[swift-evolution] [Draft] Unify "import Darwin/Glibc" to simply "Libc"

Chris Lattner clattner at apple.com
Thu Oct 6 00:29:55 CDT 2016

On Oct 5, 2016, at 3:57 PM, Brent Royal-Gordon <brent at architechies.com> wrote:
>> On Sep 13, 2016, at 12:29 PM, Brian Gesiak via swift-evolution <swift-evolution at swift.org> wrote:
>> I hadn't thought about a unified overlay for POSIX. I think the simplified import alone has benefit to warrant its own evolution proposal. Would it be possible to have a separate discussion for the POSIX overlay idea? Or is there a reason that I'm missing that prevents the import from being viable on its own? (Apologies in advance if there's an obvious answer to this question!)
> I've heard the argument before that we should do a full overlay, but I think this is becoming a case of the perfect being the enemy of the good. Having some sort of "just import whatever the system libc is called" module would be a significant improvement in practice over the state of the art, even if we don't do any other adaptation.

I’ve come around to agree with this position.  I think it makes sense to have a cross platform “libc” which is an alias for darwin, glibc, or whatever, and just leave it at that.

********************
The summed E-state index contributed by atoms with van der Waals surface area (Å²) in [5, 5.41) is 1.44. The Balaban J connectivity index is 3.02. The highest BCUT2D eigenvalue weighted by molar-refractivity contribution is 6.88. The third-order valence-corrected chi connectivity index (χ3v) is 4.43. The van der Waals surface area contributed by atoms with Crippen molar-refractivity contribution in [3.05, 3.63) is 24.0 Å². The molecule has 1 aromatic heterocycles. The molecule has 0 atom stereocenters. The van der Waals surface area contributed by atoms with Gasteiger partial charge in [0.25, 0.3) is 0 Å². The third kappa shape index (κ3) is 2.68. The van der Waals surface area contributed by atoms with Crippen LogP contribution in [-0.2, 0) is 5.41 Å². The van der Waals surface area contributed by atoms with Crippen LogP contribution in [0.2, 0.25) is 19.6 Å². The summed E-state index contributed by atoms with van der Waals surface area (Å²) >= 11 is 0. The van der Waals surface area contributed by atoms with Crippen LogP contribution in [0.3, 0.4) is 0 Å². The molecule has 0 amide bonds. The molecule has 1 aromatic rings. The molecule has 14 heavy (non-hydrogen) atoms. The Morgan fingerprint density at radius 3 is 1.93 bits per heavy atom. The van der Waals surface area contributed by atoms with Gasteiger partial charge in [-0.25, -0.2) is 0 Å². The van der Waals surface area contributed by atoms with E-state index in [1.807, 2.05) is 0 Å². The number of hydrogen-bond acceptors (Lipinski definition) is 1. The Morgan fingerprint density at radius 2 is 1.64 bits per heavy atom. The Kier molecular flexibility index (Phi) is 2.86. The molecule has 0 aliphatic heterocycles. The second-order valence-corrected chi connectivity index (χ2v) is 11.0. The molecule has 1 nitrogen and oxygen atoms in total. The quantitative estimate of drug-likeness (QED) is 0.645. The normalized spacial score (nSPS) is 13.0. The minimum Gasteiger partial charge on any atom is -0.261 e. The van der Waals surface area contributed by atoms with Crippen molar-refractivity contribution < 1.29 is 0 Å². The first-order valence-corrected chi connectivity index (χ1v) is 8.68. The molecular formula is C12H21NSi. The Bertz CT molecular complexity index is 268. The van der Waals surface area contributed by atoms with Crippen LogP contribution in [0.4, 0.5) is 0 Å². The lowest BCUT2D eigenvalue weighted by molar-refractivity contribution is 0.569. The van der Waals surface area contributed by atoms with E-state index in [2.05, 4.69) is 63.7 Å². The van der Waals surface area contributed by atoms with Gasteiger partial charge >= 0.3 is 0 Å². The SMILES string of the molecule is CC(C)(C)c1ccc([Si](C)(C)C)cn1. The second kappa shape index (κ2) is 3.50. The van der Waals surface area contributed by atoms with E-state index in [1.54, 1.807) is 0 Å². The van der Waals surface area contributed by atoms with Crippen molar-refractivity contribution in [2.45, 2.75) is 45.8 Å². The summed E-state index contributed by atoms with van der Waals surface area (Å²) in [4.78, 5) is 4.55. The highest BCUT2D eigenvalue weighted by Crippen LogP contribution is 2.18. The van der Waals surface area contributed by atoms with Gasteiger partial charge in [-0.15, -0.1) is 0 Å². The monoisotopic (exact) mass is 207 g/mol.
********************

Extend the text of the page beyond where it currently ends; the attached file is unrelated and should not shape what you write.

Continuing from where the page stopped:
Other proposals for a “POSIX” module have gotten bogged down because inevitably the idea comes up to make the resultant API nicer in various ways: rename creat, handle errno more nicely, make use of multiple return values, … etc.  The problem with this approach is that we don’t *want* people using these layer of APIs, we want higher level Foundation-like APIs to be used.

That’s why I think the best way to split the difference is to do as you suggest.  This allows the implementation of Foundation (and similar level of APIs) to be nicer, but not get bogged down trying to figure out how to clean up POSIX.

> Here's what I would suggest. We have a convention for exposing "raw" imports of C libraries: you call them `C\(libraryName)`. So I would suggest we introduce a `CLibc` module which provides a raw import of the system's libc. If we later decide to do a full-featured overlay, that's great—we can call it `Libc`. But `CLibc` by itself would be an improvement over the status quo and a step in the right direction.

I think we should formally decide that a “nice” wrapper for libc is a non-goal.  There is too much that doesn’t make sense to wrap at this level - the only Swift code that should be using this is the implementation of higher level API, and such extremely narrow cases that we can live with them having to handle the problems of dealing with the raw APIs directly.


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